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Does High-Dose Vitamin D Supplementation Prevent CVD?

JAMA Cardiol; ePub 2017 Apr 5; Scragg, et al

In the general population, monthly high-dose vitamin D supplementation does not prevent cardiovascular disease (CVD), a recent study found. In the Vitamin D Assessment Study, 5,110 participants were randomized to receive vitamin D3 (n=2,558) or placebo (n=2,552). Interventions included oral vitamin D3 in an initial dose of 200,000 IU, followed a month later by monthly doses of 100,000 IU, or placebo, for a median of 3.3 years. Primary outcome was the number of participants with incident CVD and death. Researchers found:

  • There were 5,108 participants in the analysis.
  • Mean (SD) baseline deseasonalized 25-hydrovitamin D (25(OH)D) concentration was 26.5 (9.0) ng/mL, with 1,270 participants (24.9%) being vitamin D deficient.
  • In a sample of 438 participants, the mean-follow-up of 25(OH)D level was >20 ng/mL higher in the vitamin D group vs the placebo group.
  • The primary outcomes of CVD occurred in 303 (11.8%) participants in the vitamin D group and 293 (11.5%) participants in the placebo group.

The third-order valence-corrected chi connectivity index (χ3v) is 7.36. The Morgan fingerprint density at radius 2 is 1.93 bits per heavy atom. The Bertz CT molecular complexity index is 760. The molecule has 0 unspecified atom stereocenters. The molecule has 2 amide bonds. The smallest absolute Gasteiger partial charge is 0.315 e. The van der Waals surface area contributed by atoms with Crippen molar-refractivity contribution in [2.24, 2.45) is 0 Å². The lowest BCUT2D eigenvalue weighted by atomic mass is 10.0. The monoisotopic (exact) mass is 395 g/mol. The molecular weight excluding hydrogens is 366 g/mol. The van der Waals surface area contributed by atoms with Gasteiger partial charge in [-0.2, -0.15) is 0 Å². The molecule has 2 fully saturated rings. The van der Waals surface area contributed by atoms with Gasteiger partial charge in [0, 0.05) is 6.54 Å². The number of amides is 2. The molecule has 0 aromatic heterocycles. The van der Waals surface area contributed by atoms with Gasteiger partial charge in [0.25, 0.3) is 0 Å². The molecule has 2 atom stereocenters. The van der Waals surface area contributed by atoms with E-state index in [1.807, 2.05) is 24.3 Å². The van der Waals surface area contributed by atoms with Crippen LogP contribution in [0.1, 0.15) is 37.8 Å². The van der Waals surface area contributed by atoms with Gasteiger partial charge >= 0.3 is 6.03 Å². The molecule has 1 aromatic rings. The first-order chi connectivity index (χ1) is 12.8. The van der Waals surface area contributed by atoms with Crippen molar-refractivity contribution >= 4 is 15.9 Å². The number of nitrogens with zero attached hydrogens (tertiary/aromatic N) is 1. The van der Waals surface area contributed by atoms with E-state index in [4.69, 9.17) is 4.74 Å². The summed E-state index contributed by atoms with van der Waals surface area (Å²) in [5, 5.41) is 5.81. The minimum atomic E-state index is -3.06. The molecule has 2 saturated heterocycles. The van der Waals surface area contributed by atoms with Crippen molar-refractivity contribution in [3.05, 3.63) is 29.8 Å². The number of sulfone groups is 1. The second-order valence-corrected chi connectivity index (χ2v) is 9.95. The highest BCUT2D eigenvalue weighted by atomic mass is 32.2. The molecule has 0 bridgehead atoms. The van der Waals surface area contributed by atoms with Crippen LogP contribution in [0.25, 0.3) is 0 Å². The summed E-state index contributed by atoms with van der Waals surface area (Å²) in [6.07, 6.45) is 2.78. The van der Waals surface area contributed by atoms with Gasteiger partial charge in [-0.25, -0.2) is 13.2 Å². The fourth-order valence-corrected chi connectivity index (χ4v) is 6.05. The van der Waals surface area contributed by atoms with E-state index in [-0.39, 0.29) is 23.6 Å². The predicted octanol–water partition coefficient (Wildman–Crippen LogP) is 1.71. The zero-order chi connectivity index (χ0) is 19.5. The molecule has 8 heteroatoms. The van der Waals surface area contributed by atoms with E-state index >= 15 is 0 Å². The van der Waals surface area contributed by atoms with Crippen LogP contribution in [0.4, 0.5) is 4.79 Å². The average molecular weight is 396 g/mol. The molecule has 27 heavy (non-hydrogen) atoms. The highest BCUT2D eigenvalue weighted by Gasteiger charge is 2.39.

Citation:

Scragg R, Stewart AW, Waayer D, et al. Effect of monthly high-dose vitamin D supplementation on cardiovascular disease in the Vitamin D Assessment Study. A randomized clinical trial. [Published online ahead of print April 05, 2017]. JAMA Cardiol. doi:10.1001/jamacardio.2017.0175.

Commentary:

Observational trials have shown a correlation between low vitamin D levels and many diseases, including cardiovascular disease, asthma, and diabetes.1 For some time, it seemed like vitamin D might be the simple fix to many of life’s ills. Over the last 5 years, however, we have seen randomized trials that do not support a causal relationship between vitamin D and various outcomes. Specifically, randomized trials have shown no decrease in either asthma exacerbations or the development of diabetes with vitamin D supplementation.2,3 The trial reviewed above reminds us that while observational trials are helpful, we need to be cautious about inferring causality from correlations seen in them and need randomized trial evidence before forming therapeutic plans. —Neil Skolnik, MD

  1. Schöttker B, Jorde R, Peasey A, et al. Vitamin D and mortality: meta-analysis of individual participant data from a large consortium of cohort studies from Europe and the United States. BMJ. 2014;348:g3656. doi:doi.org/10.1136/bmj.g3656.
  2. Castro M, et al. Effect of vitamin D3 on asthma treatment failures in adults with symptomatic asthma and lower vitamin D levels. The VIDA Randomized Clinical Trial. JAMA. 2014;311(20):2083-2091. doi:10.1001/jama.2014.5052.
  3. Davidson M, et al. High-dose vitamin D supplementation in people with prediabetes and hypovitaminosis D. Diabetes Care. 2013;36(2):260-266. doi:10.2337/dc12-1204.